5. Selected as 2018 Wharton Startup Challenge Finalist: We went through a rigorous application process for the 2018 Wharton Startup Challenge competition, and the African Community Learning Program was selected among the 27 semifinalists. We pitched our work in front judges at the University of Pennsylvania’s Wharton School of Business during a day-long showcase competition. Many supporters came to vote for us. We were selected as a 2018 Social Impact Finalist.
6. Launched our #500EmpoweringAfricanStories Project: In May 2018, I launched the #500EmpoweringAfricanStories Project to create a library of stories that align with African Community Program’s mission of educating and empowering our students and community. Since then, we have written and published 16 stories and received 26 book donations from our recommendation list. We are continuing to produce content both for #500EmpoweringAfricanStories and for other aspects of our curriculum. Some people we have featured, such as David Adjaye, the lead architect of Smithsonian National Museum of African American History and Culture, and literary activist Marley Dias have reacted to our stories on Twitter.
7. Attracted a solid team of leaders: Since the beginning, we have had a strong team of leaders. Our vice president and my husband Abdoul Wane has been a leader in Philadelphia’s African community for years. He has contributed in many aspects of our work, such as renovating our initial location (the basement), providing transportation to students, and advising me. Hazim Hardeman was a hands-on secretary throughout his time with the African Community Learning Program, from handling volunteer communications and contributing in our students’ academics, to writing many stories for our #500EmpoweringAfricanStories project. We have been cheerleaders of Hazim’s well-deserved Rhodes Scholarship honor. Daniel Akuma has been a devoted volunteer since our launch, recruiting volunteers at Penn Medical School and tutoring our students. Daniel has taken on additional tasks as an intern since the fall of 2018 handing volunteer communications, among other responsibilities. Our current secretaries Similoluwa Ayinde and Wilnaphekie Taloute have contributed in multiple areas, such as tutoring our students, helping to increase our social media presence, and producing videos. Similoluwa and Wilnaphekie have done much work behind-the-scenes to keep our projects organized and executed in a timely manner.
8. Won the Charles B. Rangel Fellowship: I was selected as a 2019 Rangel International Graduate Fellow on Wednesday, November 14, 2018. The fellowship will help pay for my graduate studies, internship in Congress and will allow me to join an American embassy overseas, and U.S. Foreign Service to become a diplomat. The Rangel Fellowship also offers mentorship for a Foreign Service career. I will start my fellowship with a congressional internship on May 21, 2019 and plan to start graduate school in fall 2019. I shared this achievement with the African Community Learning Program’s students and briefly explained the work of a political diplomat, the track in which I am interested.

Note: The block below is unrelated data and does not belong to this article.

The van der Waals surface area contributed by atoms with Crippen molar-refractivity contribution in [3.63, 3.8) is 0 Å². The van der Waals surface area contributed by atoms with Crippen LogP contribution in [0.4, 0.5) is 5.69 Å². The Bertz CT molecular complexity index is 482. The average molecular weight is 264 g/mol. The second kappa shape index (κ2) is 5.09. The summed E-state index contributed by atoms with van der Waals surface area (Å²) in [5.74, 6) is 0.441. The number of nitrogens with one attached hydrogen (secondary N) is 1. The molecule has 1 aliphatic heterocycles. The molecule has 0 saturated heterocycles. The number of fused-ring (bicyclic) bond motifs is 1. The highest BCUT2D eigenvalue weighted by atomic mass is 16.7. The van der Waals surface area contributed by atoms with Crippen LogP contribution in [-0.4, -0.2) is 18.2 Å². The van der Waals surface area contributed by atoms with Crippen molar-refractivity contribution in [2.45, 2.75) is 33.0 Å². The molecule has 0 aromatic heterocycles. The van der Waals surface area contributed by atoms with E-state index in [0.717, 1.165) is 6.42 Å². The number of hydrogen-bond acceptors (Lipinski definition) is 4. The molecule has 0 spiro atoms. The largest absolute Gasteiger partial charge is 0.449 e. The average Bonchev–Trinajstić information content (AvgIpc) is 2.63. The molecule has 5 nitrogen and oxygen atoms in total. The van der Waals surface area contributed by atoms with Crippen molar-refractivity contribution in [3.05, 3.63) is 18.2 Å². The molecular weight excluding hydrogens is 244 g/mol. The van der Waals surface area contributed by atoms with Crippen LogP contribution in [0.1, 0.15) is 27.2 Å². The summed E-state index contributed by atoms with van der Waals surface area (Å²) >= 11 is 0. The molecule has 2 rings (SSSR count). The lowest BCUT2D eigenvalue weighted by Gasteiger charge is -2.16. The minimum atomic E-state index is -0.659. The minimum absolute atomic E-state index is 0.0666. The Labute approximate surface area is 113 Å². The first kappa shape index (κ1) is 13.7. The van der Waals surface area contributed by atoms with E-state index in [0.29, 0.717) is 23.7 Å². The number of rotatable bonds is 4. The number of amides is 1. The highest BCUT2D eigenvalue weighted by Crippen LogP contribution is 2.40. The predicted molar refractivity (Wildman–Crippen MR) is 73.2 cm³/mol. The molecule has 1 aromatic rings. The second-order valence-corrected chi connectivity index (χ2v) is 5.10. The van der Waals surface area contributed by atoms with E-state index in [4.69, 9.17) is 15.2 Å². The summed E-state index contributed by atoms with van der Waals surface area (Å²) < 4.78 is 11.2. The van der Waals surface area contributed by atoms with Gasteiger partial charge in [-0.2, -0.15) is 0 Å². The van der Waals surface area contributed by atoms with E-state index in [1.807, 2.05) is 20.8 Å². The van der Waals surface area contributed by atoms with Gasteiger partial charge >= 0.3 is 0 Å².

9. Featured in many news outlets: In 2018, various news outlets publicized our work with the African Community Learning Program. They are: The Philadelphia Tribune, The Daily Pennsylvanian, Penn Today, 34th Street Magazine, WURD’s Radio Xalaat, Philly CAM, WHYY, The Notebook, and The Philadelphia Inquirer. In February 2018, WHYY and The Notebook reporters covered our students’ presentations on Black historical figures from our list of 23 individuals.
10. Celebrated our second annual Africa Celebration: Students, volunteers, parents and supporters attended our Africa Celebration on Sunday, December 16, 2018 at the Blackwell Library. We enjoyed our student and volunteer presentations and showcased our students’ individual and group works on display boards. We ate a variety of African dishes, including yassa and chicken, cassava leaves sauce with lamb, brochettes and plantains, then washed down the foods with some sweet, homemade bissab juice. Some even danced to Baaba Maal’s soulful music! The room was filled with laughter and joy. A volunteer told me, “This was a great study break. I am definitely coming back next semester.” I asked a student to rate the celebration from 1 to 5. He said, “I give it a 5. It was fun!”
Aminata Sy is the founder and president of African Community Learning Program, a 2019 Rangle International Graduate Fellow, a multimedia journalist, and a senior at the University of Pennsylvania, where she studies international relations and English. She is also the founder, editor, and publisher of the #500EmpoweringAfricanStories Project.
To support African Community Learning Program visit: africancommunitylearningprogram.org
YouTube : African Community Learning Program
Email Aminata Sy at [email protected]